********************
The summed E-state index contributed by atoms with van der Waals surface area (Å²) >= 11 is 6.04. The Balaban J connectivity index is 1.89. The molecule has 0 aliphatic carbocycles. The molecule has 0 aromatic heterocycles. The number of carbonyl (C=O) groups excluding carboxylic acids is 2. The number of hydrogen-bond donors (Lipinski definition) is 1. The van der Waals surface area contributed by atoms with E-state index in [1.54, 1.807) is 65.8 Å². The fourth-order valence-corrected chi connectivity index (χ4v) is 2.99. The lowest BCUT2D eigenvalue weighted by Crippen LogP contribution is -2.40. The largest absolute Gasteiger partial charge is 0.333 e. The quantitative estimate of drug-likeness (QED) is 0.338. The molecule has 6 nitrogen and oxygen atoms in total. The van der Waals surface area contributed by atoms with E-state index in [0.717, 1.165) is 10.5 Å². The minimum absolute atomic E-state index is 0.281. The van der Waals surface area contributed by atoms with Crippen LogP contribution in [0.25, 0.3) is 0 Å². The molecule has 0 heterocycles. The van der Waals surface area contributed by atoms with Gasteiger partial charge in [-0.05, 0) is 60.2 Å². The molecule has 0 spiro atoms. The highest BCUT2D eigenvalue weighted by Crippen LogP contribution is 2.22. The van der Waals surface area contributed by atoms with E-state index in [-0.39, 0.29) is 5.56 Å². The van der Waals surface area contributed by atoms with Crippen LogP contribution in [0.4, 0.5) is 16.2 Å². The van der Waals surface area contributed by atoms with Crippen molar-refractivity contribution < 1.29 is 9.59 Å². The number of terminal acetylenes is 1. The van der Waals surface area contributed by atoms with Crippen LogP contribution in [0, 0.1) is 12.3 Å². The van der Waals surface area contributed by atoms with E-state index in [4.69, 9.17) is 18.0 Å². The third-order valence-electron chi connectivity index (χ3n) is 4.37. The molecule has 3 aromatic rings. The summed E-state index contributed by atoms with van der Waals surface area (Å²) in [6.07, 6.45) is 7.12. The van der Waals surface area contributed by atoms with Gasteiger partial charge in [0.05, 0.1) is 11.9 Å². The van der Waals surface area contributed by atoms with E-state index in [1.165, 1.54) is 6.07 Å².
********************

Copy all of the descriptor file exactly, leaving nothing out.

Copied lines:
The summed E-state index contributed by atoms with van der Waals surface area (Å²) >= 11 is 6.04. The Balaban J connectivity index is 1.89. The molecule has 0 aliphatic carbocycles. The molecule has 0 aromatic heterocycles. The number of carbonyl (C=O) groups excluding carboxylic acids is 2. The number of hydrogen-bond donors (Lipinski definition) is 1. The van der Waals surface area contributed by atoms with E-state index in [1.54, 1.807) is 65.8 Å². The fourth-order valence-corrected chi connectivity index (χ4v) is 2.99. The lowest BCUT2D eigenvalue weighted by Crippen LogP contribution is -2.40. The largest absolute Gasteiger partial charge is 0.333 e. The quantitative estimate of drug-likeness (QED) is 0.338. The molecule has 6 nitrogen and oxygen atoms in total. The van der Waals surface area contributed by atoms with E-state index in [0.717, 1.165) is 10.5 Å². The minimum absolute atomic E-state index is 0.281. The van der Waals surface area contributed by atoms with Crippen LogP contribution in [0.25, 0.3) is 0 Å². The molecule has 0 heterocycles. The van der Waals surface area contributed by atoms with Gasteiger partial charge in [-0.05, 0) is 60.2 Å². The molecule has 0 spiro atoms. The highest BCUT2D eigenvalue weighted by Crippen LogP contribution is 2.22. The van der Waals surface area contributed by atoms with E-state index in [-0.39, 0.29) is 5.56 Å². The van der Waals surface area contributed by atoms with Crippen LogP contribution in [0.4, 0.5) is 16.2 Å². The van der Waals surface area contributed by atoms with Crippen molar-refractivity contribution < 1.29 is 9.59 Å². The number of terminal acetylenes is 1. The van der Waals surface area contributed by atoms with Crippen LogP contribution in [0, 0.1) is 12.3 Å². The van der Waals surface area contributed by atoms with E-state index in [4.69, 9.17) is 18.0 Å². The third-order valence-electron chi connectivity index (χ3n) is 4.37. The molecule has 3 aromatic rings. The summed E-state index contributed by atoms with van der Waals surface area (Å²) in [6.07, 6.45) is 7.12. The van der Waals surface area contributed by atoms with Gasteiger partial charge in [0.05, 0.1) is 11.9 Å². The van der Waals surface area contributed by atoms with E-state index in [1.165, 1.54) is 6.07 Å².